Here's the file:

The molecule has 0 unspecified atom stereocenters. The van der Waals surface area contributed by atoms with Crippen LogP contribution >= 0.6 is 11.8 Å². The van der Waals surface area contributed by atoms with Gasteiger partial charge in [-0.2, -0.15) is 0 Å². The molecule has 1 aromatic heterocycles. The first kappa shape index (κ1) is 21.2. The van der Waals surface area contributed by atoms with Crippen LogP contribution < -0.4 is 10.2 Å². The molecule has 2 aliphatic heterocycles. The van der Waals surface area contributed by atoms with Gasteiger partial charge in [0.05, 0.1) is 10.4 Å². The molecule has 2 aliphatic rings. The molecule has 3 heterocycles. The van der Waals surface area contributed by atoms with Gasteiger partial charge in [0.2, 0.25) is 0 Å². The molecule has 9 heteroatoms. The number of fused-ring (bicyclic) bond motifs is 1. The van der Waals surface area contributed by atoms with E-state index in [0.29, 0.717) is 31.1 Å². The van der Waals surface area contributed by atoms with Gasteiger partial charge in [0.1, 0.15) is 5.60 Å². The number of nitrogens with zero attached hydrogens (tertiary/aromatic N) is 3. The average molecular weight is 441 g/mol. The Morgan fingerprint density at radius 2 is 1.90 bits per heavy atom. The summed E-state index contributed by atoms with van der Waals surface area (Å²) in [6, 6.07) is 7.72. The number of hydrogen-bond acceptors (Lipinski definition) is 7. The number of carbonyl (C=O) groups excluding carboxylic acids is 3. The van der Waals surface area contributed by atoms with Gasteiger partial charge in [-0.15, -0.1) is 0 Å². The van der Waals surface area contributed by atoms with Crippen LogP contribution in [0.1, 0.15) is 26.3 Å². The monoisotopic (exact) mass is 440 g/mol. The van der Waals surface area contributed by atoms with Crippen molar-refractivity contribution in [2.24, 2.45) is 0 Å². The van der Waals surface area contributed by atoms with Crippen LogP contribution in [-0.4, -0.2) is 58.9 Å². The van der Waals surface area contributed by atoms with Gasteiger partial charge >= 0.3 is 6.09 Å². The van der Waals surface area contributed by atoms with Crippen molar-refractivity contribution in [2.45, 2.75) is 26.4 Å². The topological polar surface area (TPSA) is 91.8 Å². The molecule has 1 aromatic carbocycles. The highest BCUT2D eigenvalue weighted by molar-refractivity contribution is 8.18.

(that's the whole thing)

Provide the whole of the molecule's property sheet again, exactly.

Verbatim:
The molecule has 0 unspecified atom stereocenters. The van der Waals surface area contributed by atoms with Crippen LogP contribution >= 0.6 is 11.8 Å². The van der Waals surface area contributed by atoms with Gasteiger partial charge in [-0.2, -0.15) is 0 Å². The molecule has 1 aromatic heterocycles. The first kappa shape index (κ1) is 21.2. The van der Waals surface area contributed by atoms with Crippen LogP contribution < -0.4 is 10.2 Å². The molecule has 2 aliphatic heterocycles. The van der Waals surface area contributed by atoms with Gasteiger partial charge in [0.05, 0.1) is 10.4 Å². The molecule has 2 aliphatic rings. The molecule has 3 heterocycles. The van der Waals surface area contributed by atoms with Gasteiger partial charge in [0.2, 0.25) is 0 Å². The molecule has 9 heteroatoms. The number of fused-ring (bicyclic) bond motifs is 1. The van der Waals surface area contributed by atoms with E-state index in [0.29, 0.717) is 31.1 Å². The van der Waals surface area contributed by atoms with Gasteiger partial charge in [0.1, 0.15) is 5.60 Å². The number of nitrogens with zero attached hydrogens (tertiary/aromatic N) is 3. The average molecular weight is 441 g/mol. The Morgan fingerprint density at radius 2 is 1.90 bits per heavy atom. The summed E-state index contributed by atoms with van der Waals surface area (Å²) in [6, 6.07) is 7.72. The number of hydrogen-bond acceptors (Lipinski definition) is 7. The number of carbonyl (C=O) groups excluding carboxylic acids is 3. The van der Waals surface area contributed by atoms with Gasteiger partial charge in [-0.15, -0.1) is 0 Å². The van der Waals surface area contributed by atoms with Crippen LogP contribution in [0.1, 0.15) is 26.3 Å². The monoisotopic (exact) mass is 440 g/mol. The van der Waals surface area contributed by atoms with Crippen molar-refractivity contribution in [2.24, 2.45) is 0 Å². The van der Waals surface area contributed by atoms with Crippen LogP contribution in [-0.4, -0.2) is 58.9 Å². The van der Waals surface area contributed by atoms with Gasteiger partial charge >= 0.3 is 6.09 Å². The van der Waals surface area contributed by atoms with Crippen molar-refractivity contribution in [2.45, 2.75) is 26.4 Å². The topological polar surface area (TPSA) is 91.8 Å². The molecule has 1 aromatic carbocycles. The highest BCUT2D eigenvalue weighted by molar-refractivity contribution is 8.18.